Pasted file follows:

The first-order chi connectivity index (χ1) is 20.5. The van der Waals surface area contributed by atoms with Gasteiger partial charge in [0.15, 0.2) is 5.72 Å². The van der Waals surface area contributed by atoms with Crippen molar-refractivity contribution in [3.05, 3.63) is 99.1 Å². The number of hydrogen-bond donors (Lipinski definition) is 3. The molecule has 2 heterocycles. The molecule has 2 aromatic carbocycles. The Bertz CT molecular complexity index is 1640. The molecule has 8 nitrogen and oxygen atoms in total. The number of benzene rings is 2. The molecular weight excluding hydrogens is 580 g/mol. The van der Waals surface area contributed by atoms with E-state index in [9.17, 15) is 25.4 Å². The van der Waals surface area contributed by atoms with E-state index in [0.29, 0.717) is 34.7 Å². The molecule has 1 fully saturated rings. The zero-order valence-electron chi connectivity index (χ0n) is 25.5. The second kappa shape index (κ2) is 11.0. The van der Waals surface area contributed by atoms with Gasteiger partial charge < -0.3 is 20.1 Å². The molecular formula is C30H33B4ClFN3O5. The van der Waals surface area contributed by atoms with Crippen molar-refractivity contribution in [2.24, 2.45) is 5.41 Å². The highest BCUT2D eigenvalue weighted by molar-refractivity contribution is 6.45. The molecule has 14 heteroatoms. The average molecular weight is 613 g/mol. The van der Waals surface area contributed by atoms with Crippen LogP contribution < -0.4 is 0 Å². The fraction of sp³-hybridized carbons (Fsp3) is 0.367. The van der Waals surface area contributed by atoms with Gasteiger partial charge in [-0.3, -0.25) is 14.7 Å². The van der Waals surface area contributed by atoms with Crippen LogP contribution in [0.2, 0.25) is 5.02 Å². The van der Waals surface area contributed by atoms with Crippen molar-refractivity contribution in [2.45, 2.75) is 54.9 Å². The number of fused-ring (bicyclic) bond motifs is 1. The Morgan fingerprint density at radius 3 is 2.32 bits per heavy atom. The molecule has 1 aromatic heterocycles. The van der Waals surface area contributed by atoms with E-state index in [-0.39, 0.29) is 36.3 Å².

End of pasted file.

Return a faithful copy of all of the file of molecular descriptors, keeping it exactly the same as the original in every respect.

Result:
The first-order chi connectivity index (χ1) is 20.5. The van der Waals surface area contributed by atoms with Gasteiger partial charge in [0.15, 0.2) is 5.72 Å². The van der Waals surface area contributed by atoms with Crippen molar-refractivity contribution in [3.05, 3.63) is 99.1 Å². The number of hydrogen-bond donors (Lipinski definition) is 3. The molecule has 2 heterocycles. The molecule has 2 aromatic carbocycles. The Bertz CT molecular complexity index is 1640. The molecule has 8 nitrogen and oxygen atoms in total. The number of benzene rings is 2. The molecular weight excluding hydrogens is 580 g/mol. The van der Waals surface area contributed by atoms with E-state index in [9.17, 15) is 25.4 Å². The van der Waals surface area contributed by atoms with E-state index in [0.29, 0.717) is 34.7 Å². The molecule has 1 fully saturated rings. The zero-order valence-electron chi connectivity index (χ0n) is 25.5. The second kappa shape index (κ2) is 11.0. The van der Waals surface area contributed by atoms with Gasteiger partial charge < -0.3 is 20.1 Å². The molecular formula is C30H33B4ClFN3O5. The van der Waals surface area contributed by atoms with Crippen molar-refractivity contribution in [2.24, 2.45) is 5.41 Å². The highest BCUT2D eigenvalue weighted by molar-refractivity contribution is 6.45. The molecule has 14 heteroatoms. The average molecular weight is 613 g/mol. The van der Waals surface area contributed by atoms with Crippen LogP contribution < -0.4 is 0 Å². The fraction of sp³-hybridized carbons (Fsp3) is 0.367. The van der Waals surface area contributed by atoms with Gasteiger partial charge in [-0.3, -0.25) is 14.7 Å². The van der Waals surface area contributed by atoms with Crippen LogP contribution in [0.2, 0.25) is 5.02 Å². The van der Waals surface area contributed by atoms with Crippen molar-refractivity contribution in [2.45, 2.75) is 54.9 Å². The number of fused-ring (bicyclic) bond motifs is 1. The Morgan fingerprint density at radius 3 is 2.32 bits per heavy atom. The molecule has 1 aromatic heterocycles. The van der Waals surface area contributed by atoms with E-state index in [-0.39, 0.29) is 36.3 Å².